I’ve never been a crying person. I think I am like my mother in that aspect. Although we don’t have much in common, this one trait holds true for the both of us. This is the first thought that goes through my mind after I received the call from the doctor. “Come home” he said. “Your mother wants to see you.”
On the chair underneath the window, I sit and wait. I run a finger over the weathered photographs…so old they are. And so young she looks in them.
The moon peeps out of the clouds tonight, bobbing its head over from time to time, like a ship stranded at sea, aching to be one with the shore again. I perch my hands on the windowsill, as I would all those years ago.
“Sleep beta.” My father would say. “Close the window, it’s getting chilly.”
“Oh, let her catch a cold!” ma would shout from the other room in her stern voice. “Once she can’t stop sniffling she’ll learn not to do it again.”
Smiling, baba would tuck me in the covers and kiss my nose. He’d tell me that the wind howling was the sound of the moon wailing, who searched all night for his beloved sun, and gave up just as the sun arrived at the horizon.
I hold the picture in my hand now. I can’t remember the last time I saw ma this happy. I do remember the day that picture was taken. Driving to Goa during the school break. Ma’s school principal responsibilities were put on hold for a month. As the sun was setting, baba just had to stop the car and watch it over the horizon. Although they made it a point to never publicly display any sort of affection when I was around, ma cozied up to baba as he put an arm around her shoulder. “Smile!” I shouted as I whipped out my camera.
I put down the photograph and walk down the winding staircase. I see myself, sprinting up these stairways after ma and I would return from school, and lock myself in my room. Once a fortnight at least I would be summoned to the principal’s cabin –ma’s cabin- for ‘disorderly conduct’. She scolded me the first few times, shouted at me, lectured me, but soon even those turned to deep sighs. “Can’t you see I have other things I’m busy with Priya? I don’t have time to entertain your goof-ups, week in and week out. Please, if these punishments don’t bother you, at least think about my reputation.” But they didn’t faze me, no. Those were one of the few times ma spoke to me with undivided attention.
I swing open the big oak doors of the house. The winds are howling again. The birds that usually chirp during winter are nowhere to be seen. Dead leaves crunch under my feet as I make my way towards the barn. Tall, proud and bright red in its prime, it now stands a pale comparison to the mighty structure it once was. The red paint has been peeling off after years of neglect. The doors creak on their hinges, a pitiful whimper in contrast to the roar of the winds.
The barn is empty, but it was not always so. I used to visit it every day: after school, during weekends, during holidays, to spend time with the one being that understood me the most. My horse, my Sapphire.
Baba brought him to the barn when he was just a tiny little foal and I was a toddler learning to walk. We grew up together, ran together, ate together, and played together.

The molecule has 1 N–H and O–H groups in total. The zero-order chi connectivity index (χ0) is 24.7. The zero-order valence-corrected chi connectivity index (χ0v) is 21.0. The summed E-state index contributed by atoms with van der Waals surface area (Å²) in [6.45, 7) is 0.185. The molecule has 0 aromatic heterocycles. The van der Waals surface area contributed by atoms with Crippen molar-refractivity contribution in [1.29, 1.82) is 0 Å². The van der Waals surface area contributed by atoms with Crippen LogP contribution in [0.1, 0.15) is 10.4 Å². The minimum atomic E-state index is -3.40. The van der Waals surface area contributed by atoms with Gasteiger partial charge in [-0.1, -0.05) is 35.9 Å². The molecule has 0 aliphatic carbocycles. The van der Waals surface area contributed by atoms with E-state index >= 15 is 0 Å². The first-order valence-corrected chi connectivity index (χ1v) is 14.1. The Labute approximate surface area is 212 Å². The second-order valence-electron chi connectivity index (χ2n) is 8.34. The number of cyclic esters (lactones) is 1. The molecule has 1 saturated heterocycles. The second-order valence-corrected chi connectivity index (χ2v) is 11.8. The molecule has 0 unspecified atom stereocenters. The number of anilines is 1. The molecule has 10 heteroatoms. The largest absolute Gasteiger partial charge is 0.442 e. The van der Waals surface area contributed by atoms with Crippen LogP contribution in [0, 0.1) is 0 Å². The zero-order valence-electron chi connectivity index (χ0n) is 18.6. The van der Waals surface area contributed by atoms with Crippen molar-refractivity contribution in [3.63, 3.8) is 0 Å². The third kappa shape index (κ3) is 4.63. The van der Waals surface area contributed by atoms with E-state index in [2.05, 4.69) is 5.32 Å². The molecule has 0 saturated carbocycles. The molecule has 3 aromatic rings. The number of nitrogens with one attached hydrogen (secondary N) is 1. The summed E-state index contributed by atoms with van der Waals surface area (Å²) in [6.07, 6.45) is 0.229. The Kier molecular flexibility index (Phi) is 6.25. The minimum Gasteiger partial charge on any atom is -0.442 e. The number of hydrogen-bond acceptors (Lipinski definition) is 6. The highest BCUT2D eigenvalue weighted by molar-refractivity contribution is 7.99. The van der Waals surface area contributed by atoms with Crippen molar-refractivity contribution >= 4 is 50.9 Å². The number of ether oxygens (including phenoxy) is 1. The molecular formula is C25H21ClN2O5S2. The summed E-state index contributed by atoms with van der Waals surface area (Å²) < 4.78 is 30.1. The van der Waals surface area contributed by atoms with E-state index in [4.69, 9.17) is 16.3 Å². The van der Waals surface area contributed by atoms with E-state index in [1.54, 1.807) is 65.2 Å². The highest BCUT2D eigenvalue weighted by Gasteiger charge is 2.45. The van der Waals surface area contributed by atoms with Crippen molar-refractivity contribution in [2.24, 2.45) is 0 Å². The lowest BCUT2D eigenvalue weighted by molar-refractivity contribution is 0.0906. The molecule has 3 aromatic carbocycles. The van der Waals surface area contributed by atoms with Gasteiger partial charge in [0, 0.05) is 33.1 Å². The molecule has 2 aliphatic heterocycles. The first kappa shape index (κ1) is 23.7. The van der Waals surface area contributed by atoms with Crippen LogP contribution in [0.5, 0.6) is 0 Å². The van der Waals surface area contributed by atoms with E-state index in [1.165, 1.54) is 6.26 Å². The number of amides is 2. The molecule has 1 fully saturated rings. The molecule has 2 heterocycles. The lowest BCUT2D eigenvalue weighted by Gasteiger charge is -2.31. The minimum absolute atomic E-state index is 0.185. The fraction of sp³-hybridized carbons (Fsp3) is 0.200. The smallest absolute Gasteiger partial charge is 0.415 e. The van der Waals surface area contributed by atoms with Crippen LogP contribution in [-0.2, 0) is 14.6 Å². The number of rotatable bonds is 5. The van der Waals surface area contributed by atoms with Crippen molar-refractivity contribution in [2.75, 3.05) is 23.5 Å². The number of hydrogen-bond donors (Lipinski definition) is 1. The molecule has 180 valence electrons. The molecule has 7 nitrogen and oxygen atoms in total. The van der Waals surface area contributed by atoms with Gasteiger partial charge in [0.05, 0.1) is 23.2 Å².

I asked baba one day what the most precious and unique thing in the world was. “Your ma and you, beta” he replied. “Nothing is more precious to me in the whole wide world” he said, taking me in his lap.
“No baba”, I protested, playing with his beard. “Tell me something that everyone thinks is very precious.”
“Hmm, let’s see. There are rubies and emeralds that are so valuable, powerful kings would fight each other for them!”
“Tell me something else” I said, unimpressed.
“There were also sapphires-“
“Yes! Yes!” I squealed in delight as I jumped out of his lap and ran towards the barn. I wrapped my arms around my horse as he nuzzled my cheek. “I will call you Sapphire” I said. “Because you are the most precious thing to me in the whole world.”
Time is a cruel monster they say. But no amount of descriptions prepare you for the force with which that cruelty hits you. It leaves you gasping, wheezing, desperate for breath.
Baba never made it past my 18th birthday. Never saw me leave for college. Never saw me fall in love. Never saw me graduate. Never saw me get married. He never saw ma pushing away her food. He never saw her staring vacantly out the window for hours and hours. And sometimes, I’m glad he didn’t witness that himself. Sometimes I’m glad it was only me. Sapphire comforted me during my darkest of times. He let me confide in him and heard me talk. That poor, sweet, horse.
I’ve never been a crying person, but the day baba died I came very close.
I shut the doors of the barn. Sometimes memories can overwhelm you.
The year baba died was the year I left for college. It was also the year I fell in love.
I knew from the moment itself that ma would never approve. In her mind she had already picked out who I would marry, where I would get married, and even what dress I would be wearing. So it was no surprise to see the fireworks take off whenever I’d go back home for the vacations.